That evening’s game was run by James Carpio of the new TSR Games. It was a playtest for their new espionage RPG written by The Admistrator himself, Merle Rasmussen (who you may remember from such RPGs as Top Secret). It was a fun game and since I wasn’t rolling a d20, I did fairly well, though I did whip out an Australian accent while undercover in the U.K…. I have no idea WHY I defaulted to that instead of a generic British accent. Or Irish. Or Scottish. No, I had to go to the other side of the planet. Still, we succeeded in our mission and I got to fly a drone into the back of a sniper’s head… causing him to fall off the building and set off a car alarm. Oops.
Day 2 – I started the day with an Adventurer’s League game. The one I signed up for was cancelled since I was the only person who signed up, but fortunately, there was another table with an open slot. Players were still working through the earlier adventures in the series, I was a non-conformist who signed up for the third adventure in the series.
I swore off Organized Play after two years straight of bad experiences at Gen Con. I tried Pathfinder Society for a while, but the GMs were hit-and-miss and generally, I found not playing to be preferable. So, I didn’t have really high hopes.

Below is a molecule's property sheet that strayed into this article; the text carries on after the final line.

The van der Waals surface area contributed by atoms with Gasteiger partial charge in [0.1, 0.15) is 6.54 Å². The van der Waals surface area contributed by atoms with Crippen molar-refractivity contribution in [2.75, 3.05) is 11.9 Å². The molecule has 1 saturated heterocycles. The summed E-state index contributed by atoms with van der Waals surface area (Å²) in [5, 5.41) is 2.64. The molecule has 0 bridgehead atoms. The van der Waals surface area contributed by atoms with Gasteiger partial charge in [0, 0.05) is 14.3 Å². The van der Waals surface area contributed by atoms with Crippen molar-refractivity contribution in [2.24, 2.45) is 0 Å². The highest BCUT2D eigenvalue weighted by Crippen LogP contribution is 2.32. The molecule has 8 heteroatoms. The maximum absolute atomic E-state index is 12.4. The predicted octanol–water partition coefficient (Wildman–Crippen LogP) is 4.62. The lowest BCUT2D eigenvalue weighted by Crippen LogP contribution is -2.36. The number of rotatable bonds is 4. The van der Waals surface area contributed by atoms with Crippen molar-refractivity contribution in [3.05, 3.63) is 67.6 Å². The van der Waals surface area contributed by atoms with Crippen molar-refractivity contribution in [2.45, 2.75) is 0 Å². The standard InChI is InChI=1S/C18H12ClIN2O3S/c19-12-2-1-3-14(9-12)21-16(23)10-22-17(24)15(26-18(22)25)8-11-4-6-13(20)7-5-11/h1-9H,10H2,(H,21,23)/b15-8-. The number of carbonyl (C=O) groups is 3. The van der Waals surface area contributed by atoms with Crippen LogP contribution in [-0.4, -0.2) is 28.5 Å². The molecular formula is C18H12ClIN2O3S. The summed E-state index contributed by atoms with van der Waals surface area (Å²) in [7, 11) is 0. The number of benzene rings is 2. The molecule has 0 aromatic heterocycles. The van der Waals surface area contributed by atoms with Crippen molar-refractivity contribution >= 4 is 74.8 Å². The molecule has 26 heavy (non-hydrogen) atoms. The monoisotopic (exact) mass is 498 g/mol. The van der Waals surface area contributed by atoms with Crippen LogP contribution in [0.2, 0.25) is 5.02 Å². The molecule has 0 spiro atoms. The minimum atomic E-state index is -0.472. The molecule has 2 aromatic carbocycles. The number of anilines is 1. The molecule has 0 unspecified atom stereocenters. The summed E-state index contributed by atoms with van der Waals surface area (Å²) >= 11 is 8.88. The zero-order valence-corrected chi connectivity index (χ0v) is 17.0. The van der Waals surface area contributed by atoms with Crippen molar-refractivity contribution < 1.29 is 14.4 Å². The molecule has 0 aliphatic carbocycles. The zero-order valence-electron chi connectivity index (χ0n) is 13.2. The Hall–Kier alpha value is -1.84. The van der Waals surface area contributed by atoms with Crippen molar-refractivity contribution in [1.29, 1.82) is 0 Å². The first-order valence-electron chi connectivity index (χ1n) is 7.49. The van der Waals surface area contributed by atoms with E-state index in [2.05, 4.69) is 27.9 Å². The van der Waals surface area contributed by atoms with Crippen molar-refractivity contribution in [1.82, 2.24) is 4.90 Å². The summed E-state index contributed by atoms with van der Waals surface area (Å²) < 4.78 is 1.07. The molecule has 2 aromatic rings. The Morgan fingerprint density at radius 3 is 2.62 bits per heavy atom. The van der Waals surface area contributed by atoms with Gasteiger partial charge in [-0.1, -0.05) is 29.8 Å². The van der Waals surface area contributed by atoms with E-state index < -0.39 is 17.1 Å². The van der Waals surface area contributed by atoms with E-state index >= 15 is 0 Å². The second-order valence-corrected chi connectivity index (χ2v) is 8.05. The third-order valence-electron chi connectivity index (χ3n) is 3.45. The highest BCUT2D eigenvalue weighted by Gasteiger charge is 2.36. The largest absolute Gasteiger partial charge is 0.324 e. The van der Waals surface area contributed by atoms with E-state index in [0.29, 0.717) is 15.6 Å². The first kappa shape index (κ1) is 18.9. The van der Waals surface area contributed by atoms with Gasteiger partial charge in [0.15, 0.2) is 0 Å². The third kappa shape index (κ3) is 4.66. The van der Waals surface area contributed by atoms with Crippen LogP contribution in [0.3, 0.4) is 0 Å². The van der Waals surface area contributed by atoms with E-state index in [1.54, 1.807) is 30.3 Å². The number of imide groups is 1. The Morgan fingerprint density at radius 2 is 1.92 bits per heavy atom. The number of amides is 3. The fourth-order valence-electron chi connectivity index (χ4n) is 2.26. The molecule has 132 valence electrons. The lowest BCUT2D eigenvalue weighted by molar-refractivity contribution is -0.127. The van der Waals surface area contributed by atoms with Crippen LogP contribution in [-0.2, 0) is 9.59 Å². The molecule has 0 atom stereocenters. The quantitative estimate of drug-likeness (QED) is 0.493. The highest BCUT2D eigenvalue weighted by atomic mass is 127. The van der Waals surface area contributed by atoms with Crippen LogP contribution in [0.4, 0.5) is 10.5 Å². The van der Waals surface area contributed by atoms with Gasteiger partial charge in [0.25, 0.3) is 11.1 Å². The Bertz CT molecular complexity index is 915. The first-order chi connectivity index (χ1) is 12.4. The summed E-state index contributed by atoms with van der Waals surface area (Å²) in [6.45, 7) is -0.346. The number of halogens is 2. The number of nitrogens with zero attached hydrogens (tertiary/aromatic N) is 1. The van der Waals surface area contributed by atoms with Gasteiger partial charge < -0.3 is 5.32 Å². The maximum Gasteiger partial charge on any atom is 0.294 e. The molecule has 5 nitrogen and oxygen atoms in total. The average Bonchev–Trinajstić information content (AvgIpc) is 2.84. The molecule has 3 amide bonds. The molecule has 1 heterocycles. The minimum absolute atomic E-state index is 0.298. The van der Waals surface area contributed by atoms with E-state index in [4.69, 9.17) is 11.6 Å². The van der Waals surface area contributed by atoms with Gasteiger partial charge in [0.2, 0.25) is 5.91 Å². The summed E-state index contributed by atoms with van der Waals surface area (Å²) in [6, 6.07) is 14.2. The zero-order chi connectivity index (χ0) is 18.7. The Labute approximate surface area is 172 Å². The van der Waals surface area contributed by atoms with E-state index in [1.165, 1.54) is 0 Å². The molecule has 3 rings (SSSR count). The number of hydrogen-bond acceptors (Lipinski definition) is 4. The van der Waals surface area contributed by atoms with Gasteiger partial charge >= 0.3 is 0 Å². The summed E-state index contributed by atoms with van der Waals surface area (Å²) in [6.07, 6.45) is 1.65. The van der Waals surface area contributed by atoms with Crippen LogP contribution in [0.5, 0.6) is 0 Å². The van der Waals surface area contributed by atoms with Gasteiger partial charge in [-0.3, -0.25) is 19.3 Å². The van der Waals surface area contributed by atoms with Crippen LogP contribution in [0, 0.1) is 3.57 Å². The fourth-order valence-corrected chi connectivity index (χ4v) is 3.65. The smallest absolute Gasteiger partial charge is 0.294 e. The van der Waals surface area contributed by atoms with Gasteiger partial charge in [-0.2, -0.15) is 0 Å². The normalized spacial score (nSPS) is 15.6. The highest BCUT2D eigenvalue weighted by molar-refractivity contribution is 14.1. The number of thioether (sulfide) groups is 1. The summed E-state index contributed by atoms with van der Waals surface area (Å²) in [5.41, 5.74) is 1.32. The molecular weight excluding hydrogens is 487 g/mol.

The adventure, which took place in Barovia (I also swore off Ravenloft after an incident in the early ’90s), was enjoyable, and though my tiefling paladin died, we defeated the villian. Or rather, the other two players did while I provided a convienient distraction for the attacking werewolf.
You see, all weekend, my d20s rolled like warmed over shit. Seriously, I could not succeed on a roll to save my life, whether it was D&D or Dungeon Crawl Classics. I was so digusted after the D&D game, I went out and bought a whole new set of dice. Naturally, that didn’t work. Must have been user error, an 1d10T error, if you will.